When you write background: #ff1b68; you are actually setting the background-color property, using background is just shorthand for background-color. Same with just setting margin vs margin-left.

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Block level HTML elements always take up 100% of the width of the screen. If you set width: 50% on a block level element it will then take up 50% of the screen size. If you set the height: 100% then the HTML element (e.g. <h1>) will take up all available space (i.e. it will include the margin area). By default (e.g. the <main> HTML element) will calculate its height dynamically. Therefore, if you set the height to 100% the size might not change since its height is already as big as is needs to be. If you set the height of the <html> element to 100% then its children will take up the entire space on the screen.

Understanding Box Sizing

In the below example we set the width: 100%. This is just setting the width of the content; the padding and border is not included in what width and height target. Therefore, this element will actually be bigger than the size of the screen as the padding, border, margin is added to the 100% figure.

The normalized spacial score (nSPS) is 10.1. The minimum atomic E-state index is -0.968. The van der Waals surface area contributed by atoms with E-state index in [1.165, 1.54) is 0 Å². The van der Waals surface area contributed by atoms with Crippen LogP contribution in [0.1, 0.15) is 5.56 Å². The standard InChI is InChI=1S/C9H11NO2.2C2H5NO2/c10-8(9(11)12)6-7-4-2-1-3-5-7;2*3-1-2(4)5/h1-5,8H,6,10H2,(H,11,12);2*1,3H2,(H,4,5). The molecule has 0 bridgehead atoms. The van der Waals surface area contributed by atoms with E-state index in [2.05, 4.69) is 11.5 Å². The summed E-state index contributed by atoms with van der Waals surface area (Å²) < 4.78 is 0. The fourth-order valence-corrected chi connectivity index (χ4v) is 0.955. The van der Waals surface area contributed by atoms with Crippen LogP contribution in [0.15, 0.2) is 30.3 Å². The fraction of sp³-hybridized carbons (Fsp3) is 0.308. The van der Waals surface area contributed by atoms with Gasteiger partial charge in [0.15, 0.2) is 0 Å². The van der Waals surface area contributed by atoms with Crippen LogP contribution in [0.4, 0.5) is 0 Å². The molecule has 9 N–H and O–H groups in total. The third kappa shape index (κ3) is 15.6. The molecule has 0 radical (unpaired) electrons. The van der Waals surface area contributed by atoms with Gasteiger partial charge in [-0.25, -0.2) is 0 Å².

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By default, the box-sizing property equals box-sizing: content-box;, this means that if we set a width and height, we set the width and height of the content, not the entire box. If we set this to box-sizing: border-box, then the padding and border is included in the width/height calculation (the margin is not). It is common to override the style of all elements (e.g. in the universal selector; we cannot set this in the body element since the browser will override it…) to box-sizing: border-box. Just not that the margin is extra space that is added to the 100% figure.

Adding a header

Set the width to 100%

main-header {
    width: 100%;
    background: #2ddf5c;
    padding: 8px 16px;
}

To make the list items <l1> appear horizontally (not vertically).

<a> are rendered inline by default. They only take as much width as they need. Inline elements also don’t have a margin top and bottom because they might be in-line with another element. padding-top and padding-bottom also have a different effect. They push the adjacent content away, but they do so with the element border. Setting a width and height also has no effect, they take up as much space as required.

However, note that vertical padding and border are still applied, and the padding still pushes out the border:

vertical-border-padding

display: none;

If we set display to equal none, it will still be part of the DOM but invisible to the user. So, we can make it invisible and visible again. The element is not visible, and it won’t block other elements (other elements can take its place).

display: inline-block;